Sunday, April 29, 2012

A perspective on dandelions

Last evening at the dinner table..

Luke- "Everyone has computers."
Scott- "Not everyone. Ya know when I was a kid, no one had a computer."
Rachel- "What did you do?"
Theresa- "Play outside like normal little kids."
Will- "I have heard of this. Ya know, I heard somewhere, back in the olden days, like in 1991, they didn't have computers. I heard you had to use sticks to count with in school."
Theresa- "Will! I had more than sticks to count with in school, and 1991 is not the olden days."
Will- "How about 1990. That was defiantly the olden days."

A little perspective goes a long way. In Will's mind, I am sure 1990 seems like an eternity away. After all, to him Christmas was another lifetime. But to me, 1990 is barley yesterday. I can bring up memories of elementary school, playing on the Bakerton ball field, and fishing with friends. The olden days? I think not.

Have you ever heard "it is all in how you look at it?" Of course it is. Let me give you one of my favorite example. One in which my age isn't being trampled into the ground!

The dandelion. I have always loved this flower. As a kid I would dance through the yard, gathering up as many as I can find. It was a good day when the dandelions had shed their yellow and became the wishing flower. A white puff of dreams blown into the wind. The more flowers I found, the more wishes there were. I know now as an adult I should hate the dandelion. It is a symbol of an unkept lawn. A weed if you will. As I walked through the store the other day, bags of dandelion killer were everywhere.
But I can't help it. I still love dandelions. I love the bright yellow scattered over a sea of green. I love it when my little ones bring me fist fulls of sunshine. I love watching them puff their little cheeks and blowing the whiskers to Santa. It is all a matter of perspective.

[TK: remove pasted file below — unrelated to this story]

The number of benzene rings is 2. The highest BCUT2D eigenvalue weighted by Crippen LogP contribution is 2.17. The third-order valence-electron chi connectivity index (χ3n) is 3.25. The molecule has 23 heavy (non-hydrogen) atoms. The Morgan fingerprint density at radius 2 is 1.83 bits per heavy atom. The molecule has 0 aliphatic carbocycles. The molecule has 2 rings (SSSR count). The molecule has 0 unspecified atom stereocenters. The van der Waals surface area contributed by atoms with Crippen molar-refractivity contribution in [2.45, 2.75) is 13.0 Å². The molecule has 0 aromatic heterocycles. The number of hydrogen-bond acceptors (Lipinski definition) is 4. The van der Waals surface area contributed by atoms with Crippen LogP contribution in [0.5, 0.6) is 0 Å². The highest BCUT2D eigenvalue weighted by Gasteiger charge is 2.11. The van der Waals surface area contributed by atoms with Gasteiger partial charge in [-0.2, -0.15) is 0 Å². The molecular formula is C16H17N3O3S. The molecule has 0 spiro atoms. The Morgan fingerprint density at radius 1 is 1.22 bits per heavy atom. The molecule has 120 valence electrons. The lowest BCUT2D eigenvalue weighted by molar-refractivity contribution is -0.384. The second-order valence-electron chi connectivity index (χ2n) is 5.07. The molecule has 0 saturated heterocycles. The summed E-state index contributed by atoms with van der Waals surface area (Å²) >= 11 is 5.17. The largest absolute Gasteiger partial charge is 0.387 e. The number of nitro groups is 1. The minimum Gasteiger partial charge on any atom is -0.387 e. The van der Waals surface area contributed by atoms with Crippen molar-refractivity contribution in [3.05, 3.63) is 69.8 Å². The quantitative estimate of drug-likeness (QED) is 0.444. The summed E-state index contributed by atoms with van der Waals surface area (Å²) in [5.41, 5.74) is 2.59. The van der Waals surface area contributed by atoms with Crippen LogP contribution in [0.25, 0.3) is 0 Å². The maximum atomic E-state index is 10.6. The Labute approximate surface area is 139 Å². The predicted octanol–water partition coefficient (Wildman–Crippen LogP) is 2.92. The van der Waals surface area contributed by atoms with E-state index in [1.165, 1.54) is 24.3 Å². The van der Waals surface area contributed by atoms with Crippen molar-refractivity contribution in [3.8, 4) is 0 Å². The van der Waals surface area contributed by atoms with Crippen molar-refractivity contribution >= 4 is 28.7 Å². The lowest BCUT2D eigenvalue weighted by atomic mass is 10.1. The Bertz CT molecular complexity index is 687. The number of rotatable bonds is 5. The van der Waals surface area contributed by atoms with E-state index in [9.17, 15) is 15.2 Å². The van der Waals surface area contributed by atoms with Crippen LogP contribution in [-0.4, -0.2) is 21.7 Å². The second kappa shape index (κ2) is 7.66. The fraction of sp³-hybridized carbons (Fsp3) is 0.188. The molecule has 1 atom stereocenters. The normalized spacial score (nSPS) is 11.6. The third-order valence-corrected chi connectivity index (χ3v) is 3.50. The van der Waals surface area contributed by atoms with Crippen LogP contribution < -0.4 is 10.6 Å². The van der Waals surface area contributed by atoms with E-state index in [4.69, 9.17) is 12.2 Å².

You know one of the things I love about Jesus. Really probably in my top 5. His different perspective of things. He never quite saw things the way others did. While other people looked on the religious leaders of the day with reverence and awe, Jesus saw a pit of vipers. When woman and children were seen as more of a nuisance and an inconvenience at best, Jesus saw the future and a hope. They saw a poor woman with a useless offering. He saw a mountain of faith. They saw sinners and scoundrels while he saw pain, sickness, and agony in need of a Healer. He saw purpose.

Jesus's perspective wasn't by far the popular one. He never would have won an election. Heck, they were shouting for his death a week after his praises. He wasn't about swaying popular opinion. He looked beyond the surface and saw what was hidden. He had the perspective of God.

Every day I need to pray for that perspective. Trials and hardships can weigh on the heart. Changes in plans can be seen as deal breakers. Sometimes if we take the time to step back and really look closely, we can see these times as opportunities for growth. I also need to stop trying to see things from the popular perspective. Or the way everyone else is looking at it. I need to see beauty where I once saw a field of useless weeds. Because really, things are all in how you look at it.

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